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C.D. Warner, et al., comp.  The Library of the World’s Best Literature.
An Anthology in Thirty Volumes.  1917.
 
Olive Schreiner (1855–1920)
Critical and Biographical Introduction
 
IN the summer of 1883 a little unheralded book, by an unknown author, appeared in the rank and file of contemporary fiction. Its title, ‘The Story of an African Farm,’ arrested attention, for the ostrich farm of South Africa was then virgin soil; not only virgin in its solemn monotony of unbroken plain and fierce sunlight, but virgin in its traditions and its customs.  1
  The most cursory glance at the first chapter was enough to show the author of ‘The Story of an African Farm’ to be a virile and dramatic genius, independent of her choice of setting. Two facts, somewhat disguised (for the book was written under the penname of “Ralph Iron,” and incident and character were treated with masculine boldness), betrayed to the omniscient critic that the writer was a woman and young. Miss Schreiner has a remarkable intuition regarding the thoughts and feelings of men; but she reveals her sex by her profound preoccupation with the problem of its relation to the world. Moreover, only a girlish Amazon of the pen could have written a story so harsh and hopeless. Only to eyes of youthful intolerance could compromise and extenuation (qualities rich in the temperance which Hamlet loved) have been so immeasurably remote.  2
  The girl author, it is plain, was enamored with the bottom of things; she had made straight for the central mysteries of life and faith, and looked, unblinking, at naked truths that wrest the soul.  3
  So far and no farther, however, do age and sex affect the story. There is none of the negligent superiority to the received dictums of style, in which her literary kinswoman, Emily Brontë, expressed the conventionally impossible. In strong, brief words and telling phrase the tale is told. A few bold, masterly strokes—as though from very familiarity she had wearied of local color, or disdained to use it—indicate the hueless, treeless, monotonous landscape of the ostrich farm, the grotesque, terrible caricature of deity that broods over it, and the strange, vulgar, elementary people who live there. These she draws with bitter and cynical humor, sparing nothing of coarseness or repulsiveness in the broad, high-light portraits. The rose has scent and thorn, but she takes the thorn; and line by line sets down the mean, ugly life, its commonplaceness, its gross content. Walsingham wrote, “Her Majesty counts much on fortune, I wish she would trust more to the Almighty;” and as we read this young girl’s story, we feel her to be another Elizabeth. The horoscope of her characters once cast, they have no more power to divert it than to reverse the laws of gravitation.  4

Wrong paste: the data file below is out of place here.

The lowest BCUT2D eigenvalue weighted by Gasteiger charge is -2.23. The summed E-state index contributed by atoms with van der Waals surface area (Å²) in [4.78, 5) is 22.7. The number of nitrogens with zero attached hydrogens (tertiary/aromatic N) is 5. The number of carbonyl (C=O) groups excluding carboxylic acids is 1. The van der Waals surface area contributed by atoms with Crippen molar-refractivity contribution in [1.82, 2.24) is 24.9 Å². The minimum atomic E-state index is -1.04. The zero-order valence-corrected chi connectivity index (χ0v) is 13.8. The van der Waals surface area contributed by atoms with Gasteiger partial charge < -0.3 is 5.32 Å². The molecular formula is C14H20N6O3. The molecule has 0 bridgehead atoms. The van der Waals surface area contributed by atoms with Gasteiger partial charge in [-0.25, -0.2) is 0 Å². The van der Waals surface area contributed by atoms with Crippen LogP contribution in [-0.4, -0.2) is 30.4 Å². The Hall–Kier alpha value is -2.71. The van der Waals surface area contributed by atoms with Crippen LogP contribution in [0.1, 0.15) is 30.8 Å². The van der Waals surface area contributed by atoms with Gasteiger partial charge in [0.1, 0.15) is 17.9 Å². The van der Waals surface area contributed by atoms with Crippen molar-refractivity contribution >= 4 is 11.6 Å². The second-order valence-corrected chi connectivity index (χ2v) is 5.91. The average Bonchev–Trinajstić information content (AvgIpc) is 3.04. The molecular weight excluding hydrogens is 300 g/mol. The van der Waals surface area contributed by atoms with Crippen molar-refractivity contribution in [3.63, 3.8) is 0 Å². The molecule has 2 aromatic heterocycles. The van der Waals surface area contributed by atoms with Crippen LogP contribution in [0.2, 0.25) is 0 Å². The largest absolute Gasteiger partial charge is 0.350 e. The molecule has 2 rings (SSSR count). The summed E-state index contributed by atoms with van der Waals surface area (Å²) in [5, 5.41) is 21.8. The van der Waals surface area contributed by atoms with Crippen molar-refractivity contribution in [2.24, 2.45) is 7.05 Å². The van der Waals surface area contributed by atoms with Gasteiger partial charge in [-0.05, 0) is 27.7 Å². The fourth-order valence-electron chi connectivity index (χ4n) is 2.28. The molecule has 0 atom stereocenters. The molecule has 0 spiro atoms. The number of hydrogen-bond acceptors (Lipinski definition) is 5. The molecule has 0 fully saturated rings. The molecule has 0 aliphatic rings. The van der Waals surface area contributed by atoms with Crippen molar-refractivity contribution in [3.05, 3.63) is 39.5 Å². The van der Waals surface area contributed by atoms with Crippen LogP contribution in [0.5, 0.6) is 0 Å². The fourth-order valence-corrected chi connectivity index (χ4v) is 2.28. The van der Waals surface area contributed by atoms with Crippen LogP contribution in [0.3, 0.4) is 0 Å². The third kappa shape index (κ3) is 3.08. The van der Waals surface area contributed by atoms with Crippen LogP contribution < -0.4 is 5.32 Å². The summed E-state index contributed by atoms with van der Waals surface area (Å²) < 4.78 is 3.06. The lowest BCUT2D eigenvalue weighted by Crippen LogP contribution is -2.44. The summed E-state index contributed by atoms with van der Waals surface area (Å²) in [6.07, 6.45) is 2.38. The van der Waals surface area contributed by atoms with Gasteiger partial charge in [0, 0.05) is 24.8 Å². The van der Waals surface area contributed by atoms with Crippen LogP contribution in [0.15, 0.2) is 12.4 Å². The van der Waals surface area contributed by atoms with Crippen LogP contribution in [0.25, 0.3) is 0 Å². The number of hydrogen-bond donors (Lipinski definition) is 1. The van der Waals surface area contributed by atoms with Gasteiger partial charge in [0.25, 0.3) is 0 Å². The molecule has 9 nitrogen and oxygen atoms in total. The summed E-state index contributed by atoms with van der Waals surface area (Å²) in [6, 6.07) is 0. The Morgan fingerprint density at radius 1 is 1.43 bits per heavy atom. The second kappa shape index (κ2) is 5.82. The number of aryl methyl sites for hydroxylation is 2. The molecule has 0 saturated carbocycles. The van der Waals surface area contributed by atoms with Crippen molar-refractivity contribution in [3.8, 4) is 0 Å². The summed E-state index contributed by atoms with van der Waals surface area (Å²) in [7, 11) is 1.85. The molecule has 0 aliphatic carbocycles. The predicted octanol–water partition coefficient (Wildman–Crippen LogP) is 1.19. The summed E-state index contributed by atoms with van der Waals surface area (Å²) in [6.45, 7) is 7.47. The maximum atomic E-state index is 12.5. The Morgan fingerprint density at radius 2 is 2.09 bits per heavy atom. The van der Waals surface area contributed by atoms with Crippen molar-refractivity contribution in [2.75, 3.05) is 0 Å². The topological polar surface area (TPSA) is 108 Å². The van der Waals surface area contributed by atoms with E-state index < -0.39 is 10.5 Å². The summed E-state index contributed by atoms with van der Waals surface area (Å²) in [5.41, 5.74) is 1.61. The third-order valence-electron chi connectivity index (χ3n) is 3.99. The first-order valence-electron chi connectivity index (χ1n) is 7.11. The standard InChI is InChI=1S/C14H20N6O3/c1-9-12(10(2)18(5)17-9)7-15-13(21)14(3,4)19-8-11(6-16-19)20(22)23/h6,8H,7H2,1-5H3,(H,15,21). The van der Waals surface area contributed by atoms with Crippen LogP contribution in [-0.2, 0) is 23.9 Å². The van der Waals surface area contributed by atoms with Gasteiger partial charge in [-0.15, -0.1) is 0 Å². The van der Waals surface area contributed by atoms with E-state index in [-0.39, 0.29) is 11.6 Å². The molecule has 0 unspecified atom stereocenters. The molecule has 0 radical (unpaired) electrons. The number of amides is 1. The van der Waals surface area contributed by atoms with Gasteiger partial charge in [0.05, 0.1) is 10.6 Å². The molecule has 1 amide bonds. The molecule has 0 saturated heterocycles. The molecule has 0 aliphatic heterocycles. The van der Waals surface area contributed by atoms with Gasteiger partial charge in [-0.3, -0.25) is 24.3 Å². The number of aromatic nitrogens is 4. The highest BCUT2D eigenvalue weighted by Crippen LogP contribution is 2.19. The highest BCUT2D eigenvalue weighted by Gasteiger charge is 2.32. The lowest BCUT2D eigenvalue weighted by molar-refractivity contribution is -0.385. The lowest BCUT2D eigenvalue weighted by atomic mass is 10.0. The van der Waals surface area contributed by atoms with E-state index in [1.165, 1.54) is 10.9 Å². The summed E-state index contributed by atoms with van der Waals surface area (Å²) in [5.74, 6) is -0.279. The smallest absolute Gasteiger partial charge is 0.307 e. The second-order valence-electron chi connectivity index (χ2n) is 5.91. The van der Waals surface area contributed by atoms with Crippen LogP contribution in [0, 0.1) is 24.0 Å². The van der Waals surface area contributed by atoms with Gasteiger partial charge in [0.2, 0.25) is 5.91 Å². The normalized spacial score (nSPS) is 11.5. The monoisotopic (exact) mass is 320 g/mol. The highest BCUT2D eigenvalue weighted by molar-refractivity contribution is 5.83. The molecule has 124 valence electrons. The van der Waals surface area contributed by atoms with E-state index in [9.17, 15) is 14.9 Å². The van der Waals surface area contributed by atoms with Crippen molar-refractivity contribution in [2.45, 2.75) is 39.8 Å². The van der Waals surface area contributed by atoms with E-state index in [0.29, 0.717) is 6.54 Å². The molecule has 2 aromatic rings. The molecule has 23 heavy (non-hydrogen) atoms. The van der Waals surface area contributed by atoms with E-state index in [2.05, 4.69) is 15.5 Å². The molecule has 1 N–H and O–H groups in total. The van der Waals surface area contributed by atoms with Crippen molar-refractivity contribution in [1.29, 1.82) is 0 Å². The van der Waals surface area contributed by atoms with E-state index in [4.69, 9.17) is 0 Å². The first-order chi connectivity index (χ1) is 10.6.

To three unhappy beings—unhappy because they are of finer mold, physically and mentally, than the rest—she commits the task of showing the relentlessness of fate. The boy Waldo worships the fetish he has been taught to call God, and pours out his whole innocent, ignorant soul into its deaf ear; the little English girl, Em, begs for love; the beautiful, proud child Lyndall asks only for freedom—to experience—to know. They beat their wings against the bars and fall back,—the one despairing, the other rebellious, the third exhausted; but all fall back on the dull animal existence, wounded unto death.  5
  Only at the last does a certain drowsy calm rest on their tired eyelids. In the author’s hopeless creed there is a single sweet narcotic for the soul’s unrest. “Come,” she says, “to Nature, the great healer, the celestial surgeon, who, before quenching forever conscious identity, will, if thou wilt, fold thee in her kind arms.”  6
  The dramatic power of ‘The Story of an African Farm’ takes hold of the reader from the first chapter—when the African moon pours its light from the blue sky to the wide lonely plain, and the boy Waldo cries out in agony, “O God, save thy people, save a few of thy people”—to the sculpturesque scene where the dying Lyndall fights her last fight, inch by inch, along the weary road. In her gospel, ardor and hope are put to shame, and all men are equal only in the pity of their limitations and the terror of their doom. The austere young dramatist fights a dark and sinister world with incalculable and unclassified energy.  7
  A period of characteristic silence followed the immense popular success of ‘The Story of an African Farm.’ In 1890 the curiously effective but unequal ‘Dreams’ appeared; and in 1893 ‘Dream Life and Real Life,’ a little African story, whose theme was the self-sacrifice, the martyrdom, the aspirations of woman. ‘Trooper Peter Halket’ was published in 1897. More than an exercise in polemics, it is a scornful presentment of the policy and methods of the Chartered Company in South Africa. The experiment of writing a modern gospel is ambitious work, even for so bold and original a writer as Olive Schreiner: but it must be conceded that she has blended the baldest realism and the ideal and the supernatural with such powerful dramatic handling, that the struggle between the forces of good and evil, between Christian obligation and the way of the world, becomes an absorbing, exciting conflict; while the tragedy of the end, the old hopelessness that bounded and pervaded ‘The Story of an African Farm,’ is its most pathetic episode. ‘An English South African’s View of the Situation’ (1899) refers to the Boer War, and ‘Woman and Labor’ (1911) also belongs rather to politics than to literature.  8
  Olive Schreiner was born in Cape Town, Africa. She was the daughter of a Lutheran minister. In 1890 she married Mr. Cronwright, an Anglo-African resident of her native colony.  9
 
 
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